If an earthquake is long or strong, get gone – long (one minute or longer) – strong (hard to stand up) – move quickly to higher ground or go inland.
All of the maps have both local and distant evacuation zones on them. You only need to get clear of the evacuation areas not miles inland or on top of the highest peak. If you're on a part of the coast that isn't covered by one of the maps and you're evacuating you should get as far inland or as high as you can within a 20 -30 minute time frame (that's walking quickly not driving).
If you can take a transistor radio you can listen for the all clear or otherwise you should wait 2 hours before returning home - if no tsunami has been generated.
The only real credible threat from a distant tsunami to Gisborne communities is from Chile/Peru with around 11-15 hours warning.
The primary means of warning people to evacuate will be by door knocking in the areas identified in the maps.
Authorities will have between 10-12 hours to do this. Those at risk will be advised by Civil Defence volunteers, Police and Fire & Emergency NZ.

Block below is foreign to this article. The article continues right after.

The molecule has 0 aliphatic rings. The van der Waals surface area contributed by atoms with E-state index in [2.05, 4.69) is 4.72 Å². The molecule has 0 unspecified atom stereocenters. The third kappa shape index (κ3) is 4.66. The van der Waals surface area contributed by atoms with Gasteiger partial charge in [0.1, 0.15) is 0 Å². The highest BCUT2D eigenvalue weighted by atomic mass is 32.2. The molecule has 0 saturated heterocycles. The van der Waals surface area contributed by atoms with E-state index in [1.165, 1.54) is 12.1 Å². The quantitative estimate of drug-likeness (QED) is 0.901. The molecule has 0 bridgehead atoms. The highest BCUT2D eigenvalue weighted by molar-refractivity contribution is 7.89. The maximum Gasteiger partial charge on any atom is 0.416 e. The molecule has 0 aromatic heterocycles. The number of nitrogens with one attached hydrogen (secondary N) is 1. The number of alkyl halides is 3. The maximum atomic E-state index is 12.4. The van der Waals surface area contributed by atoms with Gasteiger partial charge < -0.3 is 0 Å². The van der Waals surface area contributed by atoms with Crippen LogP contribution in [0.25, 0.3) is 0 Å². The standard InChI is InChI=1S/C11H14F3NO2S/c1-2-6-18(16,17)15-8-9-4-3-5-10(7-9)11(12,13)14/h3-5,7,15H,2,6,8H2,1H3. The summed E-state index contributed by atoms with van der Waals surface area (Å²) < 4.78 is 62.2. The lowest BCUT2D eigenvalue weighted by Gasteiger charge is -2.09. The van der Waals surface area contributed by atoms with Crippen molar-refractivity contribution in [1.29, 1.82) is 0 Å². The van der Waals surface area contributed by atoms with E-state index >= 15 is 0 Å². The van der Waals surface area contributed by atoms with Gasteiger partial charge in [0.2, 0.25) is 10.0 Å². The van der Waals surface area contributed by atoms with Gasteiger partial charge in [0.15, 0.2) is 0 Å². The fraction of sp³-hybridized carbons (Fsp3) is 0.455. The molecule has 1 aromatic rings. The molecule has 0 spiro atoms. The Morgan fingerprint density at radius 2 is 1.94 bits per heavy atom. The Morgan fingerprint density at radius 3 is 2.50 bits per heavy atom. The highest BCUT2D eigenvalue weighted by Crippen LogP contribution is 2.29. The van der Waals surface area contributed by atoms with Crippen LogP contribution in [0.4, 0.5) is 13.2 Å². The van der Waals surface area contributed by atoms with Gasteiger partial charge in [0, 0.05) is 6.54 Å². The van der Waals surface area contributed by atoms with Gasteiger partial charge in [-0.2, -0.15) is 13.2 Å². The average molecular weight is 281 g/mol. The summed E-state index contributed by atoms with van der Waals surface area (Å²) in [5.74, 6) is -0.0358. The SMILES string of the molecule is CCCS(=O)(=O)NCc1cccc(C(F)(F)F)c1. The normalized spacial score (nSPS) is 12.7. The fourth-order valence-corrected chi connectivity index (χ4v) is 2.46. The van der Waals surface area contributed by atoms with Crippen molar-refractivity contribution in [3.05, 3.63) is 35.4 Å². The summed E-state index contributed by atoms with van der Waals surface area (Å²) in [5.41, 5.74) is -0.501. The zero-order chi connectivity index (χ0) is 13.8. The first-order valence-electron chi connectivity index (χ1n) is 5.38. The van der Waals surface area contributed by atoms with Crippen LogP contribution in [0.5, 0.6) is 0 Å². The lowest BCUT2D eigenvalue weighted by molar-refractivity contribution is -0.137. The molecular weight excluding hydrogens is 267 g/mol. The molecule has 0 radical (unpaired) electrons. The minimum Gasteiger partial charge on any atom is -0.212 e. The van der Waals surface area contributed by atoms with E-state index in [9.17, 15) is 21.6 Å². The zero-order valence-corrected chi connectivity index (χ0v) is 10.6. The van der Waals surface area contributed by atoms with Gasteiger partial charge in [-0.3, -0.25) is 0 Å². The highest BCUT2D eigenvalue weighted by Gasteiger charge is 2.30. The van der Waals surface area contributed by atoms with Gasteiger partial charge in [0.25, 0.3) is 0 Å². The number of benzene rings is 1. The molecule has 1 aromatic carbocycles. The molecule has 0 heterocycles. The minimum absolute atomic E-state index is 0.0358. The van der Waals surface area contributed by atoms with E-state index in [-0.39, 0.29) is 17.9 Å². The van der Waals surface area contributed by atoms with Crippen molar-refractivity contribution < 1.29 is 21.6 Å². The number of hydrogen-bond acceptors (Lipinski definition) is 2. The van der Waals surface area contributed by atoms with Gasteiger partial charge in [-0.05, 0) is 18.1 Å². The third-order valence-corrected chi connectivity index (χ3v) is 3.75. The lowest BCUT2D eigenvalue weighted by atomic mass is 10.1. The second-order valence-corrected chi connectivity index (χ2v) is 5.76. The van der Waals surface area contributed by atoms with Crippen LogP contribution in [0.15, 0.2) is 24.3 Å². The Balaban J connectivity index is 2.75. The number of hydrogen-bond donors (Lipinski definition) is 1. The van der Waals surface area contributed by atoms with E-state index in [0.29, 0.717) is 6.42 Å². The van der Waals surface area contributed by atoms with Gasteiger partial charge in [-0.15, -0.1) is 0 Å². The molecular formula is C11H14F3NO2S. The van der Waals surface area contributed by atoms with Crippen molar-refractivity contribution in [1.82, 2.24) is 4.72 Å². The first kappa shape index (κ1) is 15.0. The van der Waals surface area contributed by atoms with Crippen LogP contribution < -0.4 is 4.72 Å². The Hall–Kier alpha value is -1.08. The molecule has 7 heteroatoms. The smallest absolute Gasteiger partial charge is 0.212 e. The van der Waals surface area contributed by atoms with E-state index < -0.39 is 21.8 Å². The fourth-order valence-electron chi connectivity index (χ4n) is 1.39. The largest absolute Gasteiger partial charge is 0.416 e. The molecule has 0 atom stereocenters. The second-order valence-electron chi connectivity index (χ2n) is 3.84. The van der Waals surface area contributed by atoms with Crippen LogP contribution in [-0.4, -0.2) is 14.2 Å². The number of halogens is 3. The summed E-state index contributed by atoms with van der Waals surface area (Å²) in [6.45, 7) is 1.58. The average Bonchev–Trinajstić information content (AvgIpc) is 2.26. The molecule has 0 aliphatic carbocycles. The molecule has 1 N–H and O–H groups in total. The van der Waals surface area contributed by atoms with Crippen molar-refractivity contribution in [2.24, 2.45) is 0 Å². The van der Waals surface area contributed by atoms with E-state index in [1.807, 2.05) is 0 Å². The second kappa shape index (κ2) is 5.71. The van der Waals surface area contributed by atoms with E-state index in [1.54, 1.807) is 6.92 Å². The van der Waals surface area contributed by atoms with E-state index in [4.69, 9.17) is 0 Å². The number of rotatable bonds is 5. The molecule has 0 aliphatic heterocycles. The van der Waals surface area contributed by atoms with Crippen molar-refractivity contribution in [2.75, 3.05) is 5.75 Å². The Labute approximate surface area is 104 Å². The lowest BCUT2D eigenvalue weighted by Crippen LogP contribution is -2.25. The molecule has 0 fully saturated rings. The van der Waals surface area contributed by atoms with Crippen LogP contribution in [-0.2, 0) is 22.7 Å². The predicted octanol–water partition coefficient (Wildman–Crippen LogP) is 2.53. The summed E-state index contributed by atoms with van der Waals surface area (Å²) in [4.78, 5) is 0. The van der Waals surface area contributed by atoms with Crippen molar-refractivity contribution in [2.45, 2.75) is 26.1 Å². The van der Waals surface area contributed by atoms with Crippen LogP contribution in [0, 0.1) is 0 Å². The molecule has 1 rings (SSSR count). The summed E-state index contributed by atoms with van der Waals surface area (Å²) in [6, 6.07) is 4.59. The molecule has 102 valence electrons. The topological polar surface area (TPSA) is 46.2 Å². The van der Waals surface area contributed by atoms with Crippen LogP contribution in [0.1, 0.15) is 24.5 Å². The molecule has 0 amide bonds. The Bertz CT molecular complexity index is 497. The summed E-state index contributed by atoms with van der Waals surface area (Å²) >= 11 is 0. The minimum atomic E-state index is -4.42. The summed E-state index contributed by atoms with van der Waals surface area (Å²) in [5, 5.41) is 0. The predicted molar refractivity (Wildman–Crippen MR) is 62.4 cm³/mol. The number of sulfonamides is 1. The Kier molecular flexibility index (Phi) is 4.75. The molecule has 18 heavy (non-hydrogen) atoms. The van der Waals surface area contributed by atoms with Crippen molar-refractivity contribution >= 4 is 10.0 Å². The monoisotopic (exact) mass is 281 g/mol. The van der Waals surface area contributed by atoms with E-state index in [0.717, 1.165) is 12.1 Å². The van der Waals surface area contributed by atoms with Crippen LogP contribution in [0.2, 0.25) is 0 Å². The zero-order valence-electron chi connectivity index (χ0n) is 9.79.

There will also be information on our local radio stations and on the Civil Defence webpage.
It's possible that evacuations for a distant event could last for 10 -12 hours, as there are many surges in a distant tsunami event. If inundation does occur then some areas may be closed for sometime.
Inundation Zones Q&As
Red zone = this is the highest risk zone and the first place people should evacuate from in all types of tsunami warnings (natural or official, generated locally or distant).
This zone is likely to be inundated by a tsunami generated by a distant earthquake as far off as Chile. There may be many hours before the inundation hits and no natural warning.
Orange zone = is the area evacuated in most, if not all distant and regional-source official warnings.